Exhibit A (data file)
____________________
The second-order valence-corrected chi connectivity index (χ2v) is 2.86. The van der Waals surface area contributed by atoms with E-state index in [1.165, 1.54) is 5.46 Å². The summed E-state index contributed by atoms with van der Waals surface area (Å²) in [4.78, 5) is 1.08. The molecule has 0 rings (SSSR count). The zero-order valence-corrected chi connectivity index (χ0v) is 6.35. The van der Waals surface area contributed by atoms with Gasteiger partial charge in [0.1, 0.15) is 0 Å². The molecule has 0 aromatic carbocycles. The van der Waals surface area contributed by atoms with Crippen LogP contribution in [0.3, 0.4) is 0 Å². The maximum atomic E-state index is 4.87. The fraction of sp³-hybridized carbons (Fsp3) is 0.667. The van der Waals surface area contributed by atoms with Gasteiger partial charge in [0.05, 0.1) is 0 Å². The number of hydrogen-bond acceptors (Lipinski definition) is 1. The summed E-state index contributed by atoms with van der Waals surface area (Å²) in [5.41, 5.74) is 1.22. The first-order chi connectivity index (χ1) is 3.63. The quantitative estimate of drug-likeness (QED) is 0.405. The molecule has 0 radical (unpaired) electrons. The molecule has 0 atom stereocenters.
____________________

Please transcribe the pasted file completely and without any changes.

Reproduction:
The second-order valence-corrected chi connectivity index (χ2v) is 2.86. The van der Waals surface area contributed by atoms with E-state index in [1.165, 1.54) is 5.46 Å². The summed E-state index contributed by atoms with van der Waals surface area (Å²) in [4.78, 5) is 1.08. The molecule has 0 rings (SSSR count). The zero-order valence-corrected chi connectivity index (χ0v) is 6.35. The van der Waals surface area contributed by atoms with Gasteiger partial charge in [0.1, 0.15) is 0 Å². The molecule has 0 aromatic carbocycles. The van der Waals surface area contributed by atoms with Crippen LogP contribution in [0.3, 0.4) is 0 Å². The maximum atomic E-state index is 4.87. The fraction of sp³-hybridized carbons (Fsp3) is 0.667. The van der Waals surface area contributed by atoms with Gasteiger partial charge in [0.05, 0.1) is 0 Å². The number of hydrogen-bond acceptors (Lipinski definition) is 1. The summed E-state index contributed by atoms with van der Waals surface area (Å²) in [5.41, 5.74) is 1.22. The first-order chi connectivity index (χ1) is 3.63. The quantitative estimate of drug-likeness (QED) is 0.405. The molecule has 0 radical (unpaired) electrons. The molecule has 0 atom stereocenters.